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Lagos state government has announced that all religious centres and restaurants are to resume operations from August 7th and 14th, 2020 respectively.

While religious centres are expected to operate at 50% capacity, the restaurant are expected to operate eat-in services.

Governor Babajide Sanwo-Olu, said “While we try to ensure that life gradually returns to normal, we implore residents to continue to use face masks in public spaces and adhere strictly to all the public health safety measures and guidelines.

“At this point, I have to emphasize how important and necessary it is for us to self-regulate. Everyone of us must take up the mantle of responsibility and ensure that we are self-regulating ourselves in our interest and in the interest of our loved ones.”

 

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COVID-19

India donates medicine worth $50 million to Nigeria, others

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As part of her plans to combat COVID-19 pandemic, India has donated essential medicines worth $50 million to Nigeria and other African countries.

This was disclosed by the High Commissioner of India to Nigeria, Mr Abhay Thakur, in an interview with News Agency of Nigeria in Abuja after he donated some items to the Federal Government.

According to NAN, the Government of India had on Friday donated seven tonnes of consignment of essential medicines, including hydroxycholoroquine and medicine, including antibiotics to Nigeria.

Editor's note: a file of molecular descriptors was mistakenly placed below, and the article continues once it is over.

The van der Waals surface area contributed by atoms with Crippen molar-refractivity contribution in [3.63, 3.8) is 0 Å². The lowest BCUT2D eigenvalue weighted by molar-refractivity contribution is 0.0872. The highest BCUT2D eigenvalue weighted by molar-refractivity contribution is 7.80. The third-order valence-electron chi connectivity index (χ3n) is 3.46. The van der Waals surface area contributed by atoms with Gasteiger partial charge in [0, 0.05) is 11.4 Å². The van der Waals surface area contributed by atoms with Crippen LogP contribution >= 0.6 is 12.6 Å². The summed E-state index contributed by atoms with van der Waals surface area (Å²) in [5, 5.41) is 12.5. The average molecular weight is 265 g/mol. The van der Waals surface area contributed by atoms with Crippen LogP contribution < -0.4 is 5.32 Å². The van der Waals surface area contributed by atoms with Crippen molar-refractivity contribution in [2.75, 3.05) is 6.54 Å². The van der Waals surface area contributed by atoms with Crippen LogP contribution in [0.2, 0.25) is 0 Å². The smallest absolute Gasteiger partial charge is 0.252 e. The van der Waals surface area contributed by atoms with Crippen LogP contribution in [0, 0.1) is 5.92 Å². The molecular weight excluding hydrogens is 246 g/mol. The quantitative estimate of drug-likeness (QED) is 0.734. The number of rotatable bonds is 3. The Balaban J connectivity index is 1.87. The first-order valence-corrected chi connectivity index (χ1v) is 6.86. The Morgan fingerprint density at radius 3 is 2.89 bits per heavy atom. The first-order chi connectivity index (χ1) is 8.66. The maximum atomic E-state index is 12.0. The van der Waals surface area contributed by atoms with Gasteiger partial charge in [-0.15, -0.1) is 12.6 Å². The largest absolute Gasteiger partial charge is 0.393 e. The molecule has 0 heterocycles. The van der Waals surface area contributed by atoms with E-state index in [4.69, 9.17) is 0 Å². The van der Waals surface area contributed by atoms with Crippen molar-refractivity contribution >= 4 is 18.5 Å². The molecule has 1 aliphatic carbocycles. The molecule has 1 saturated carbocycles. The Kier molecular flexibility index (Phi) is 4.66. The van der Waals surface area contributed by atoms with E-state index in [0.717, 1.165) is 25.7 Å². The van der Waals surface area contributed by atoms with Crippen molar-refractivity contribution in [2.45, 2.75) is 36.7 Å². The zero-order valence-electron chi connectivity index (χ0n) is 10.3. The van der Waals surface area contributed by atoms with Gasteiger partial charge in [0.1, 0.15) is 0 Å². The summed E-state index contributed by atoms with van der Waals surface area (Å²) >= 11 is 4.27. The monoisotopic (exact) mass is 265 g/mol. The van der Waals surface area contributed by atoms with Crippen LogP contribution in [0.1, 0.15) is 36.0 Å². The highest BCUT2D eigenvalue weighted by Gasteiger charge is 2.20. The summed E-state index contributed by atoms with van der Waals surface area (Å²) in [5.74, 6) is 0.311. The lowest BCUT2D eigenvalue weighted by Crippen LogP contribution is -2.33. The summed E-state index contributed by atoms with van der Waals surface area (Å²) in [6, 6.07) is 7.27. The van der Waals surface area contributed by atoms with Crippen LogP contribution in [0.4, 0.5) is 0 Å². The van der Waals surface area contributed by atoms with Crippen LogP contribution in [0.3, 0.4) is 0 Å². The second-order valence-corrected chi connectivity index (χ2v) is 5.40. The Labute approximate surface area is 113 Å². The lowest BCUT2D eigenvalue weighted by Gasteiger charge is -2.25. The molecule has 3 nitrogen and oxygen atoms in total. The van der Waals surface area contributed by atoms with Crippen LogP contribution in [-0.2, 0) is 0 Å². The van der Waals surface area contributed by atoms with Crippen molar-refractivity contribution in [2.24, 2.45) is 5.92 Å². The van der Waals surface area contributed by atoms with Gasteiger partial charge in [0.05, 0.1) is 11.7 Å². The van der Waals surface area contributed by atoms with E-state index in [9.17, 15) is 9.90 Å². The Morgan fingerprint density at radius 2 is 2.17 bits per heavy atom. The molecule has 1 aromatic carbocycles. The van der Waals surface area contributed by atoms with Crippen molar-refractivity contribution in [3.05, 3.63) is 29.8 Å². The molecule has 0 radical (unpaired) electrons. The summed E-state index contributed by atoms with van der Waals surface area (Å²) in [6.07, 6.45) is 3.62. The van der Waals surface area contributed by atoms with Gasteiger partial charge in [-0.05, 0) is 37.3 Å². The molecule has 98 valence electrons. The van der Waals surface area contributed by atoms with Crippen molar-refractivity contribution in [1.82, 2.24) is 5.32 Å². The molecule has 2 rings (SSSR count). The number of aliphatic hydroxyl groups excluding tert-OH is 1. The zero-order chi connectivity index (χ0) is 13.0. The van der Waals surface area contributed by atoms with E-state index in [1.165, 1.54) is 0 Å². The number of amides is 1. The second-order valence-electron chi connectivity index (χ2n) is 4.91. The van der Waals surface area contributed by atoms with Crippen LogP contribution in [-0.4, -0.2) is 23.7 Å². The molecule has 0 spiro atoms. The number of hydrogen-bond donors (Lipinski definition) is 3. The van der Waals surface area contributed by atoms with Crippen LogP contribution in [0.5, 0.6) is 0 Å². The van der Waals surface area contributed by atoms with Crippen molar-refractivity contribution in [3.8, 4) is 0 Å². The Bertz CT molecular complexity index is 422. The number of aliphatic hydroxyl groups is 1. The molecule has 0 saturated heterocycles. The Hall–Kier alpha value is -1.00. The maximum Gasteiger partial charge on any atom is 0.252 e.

The seven tonnes of consignments (586 cartoons) were received by the Minister of Health, Dr Osagie Ehanire, on behalf of the Federal Government.

The envoy said, “It would be very difficult to put a cost on the items donated. I will say for the whole of Africa, our donation is more than $50 million.

Thakur said India would be willing to collaborate with Nigeria on production of COVID-19 vaccine, as the country had made some progress in the development of the vaccine.

He said, “There are many centres in India where serious work and research is happening; there are institutions that are working across India to produce vaccine.

“One of the most promising one is developed by one of the institutions and has already gone into first phase of testing; we hope phase two will start soon.

“We hope to hear encouraging news about COVID-19 vaccine on the forthcoming India independence day, which is on August 15.”

The envoy said India would continue to support Nigeria in building the capacity of its human resources as it continued to offer e-ITEC training ( Indian Technical and Economic Cooperation).

“We are offering short online webinars on COVID-19 management and research; there are about 10 programmes; we are working together and we will continue to do so.

“So far, 14 Nigerian medical professionals have benefited from online courses on COVID-19 management strategies in Africa.

“Our focus now is on capacity building but we can expand to research. I will take this message home and encourage some of our researchers to work with Nigeria on medical research.’’

He expressed optimism that the measures taken by the two countries had helped to manage the spread of COVID-19.

“In fact, I will like to mention here what President Muhammadu Buhari said in his speech in early May that India had taken strong measures and very strong lockdown measure to curb the virus.

“The exchange of experience is very important and we look to each other in combating this pandemic,” he added.

India had been enjoying longstanding, multifaceted, friendly relations and deep-rooted bilateral relations with Nigeria since it established its Diplomatic House in Lagos in November 1958, two years before Nigeria became independent on Oct. 1, 1960.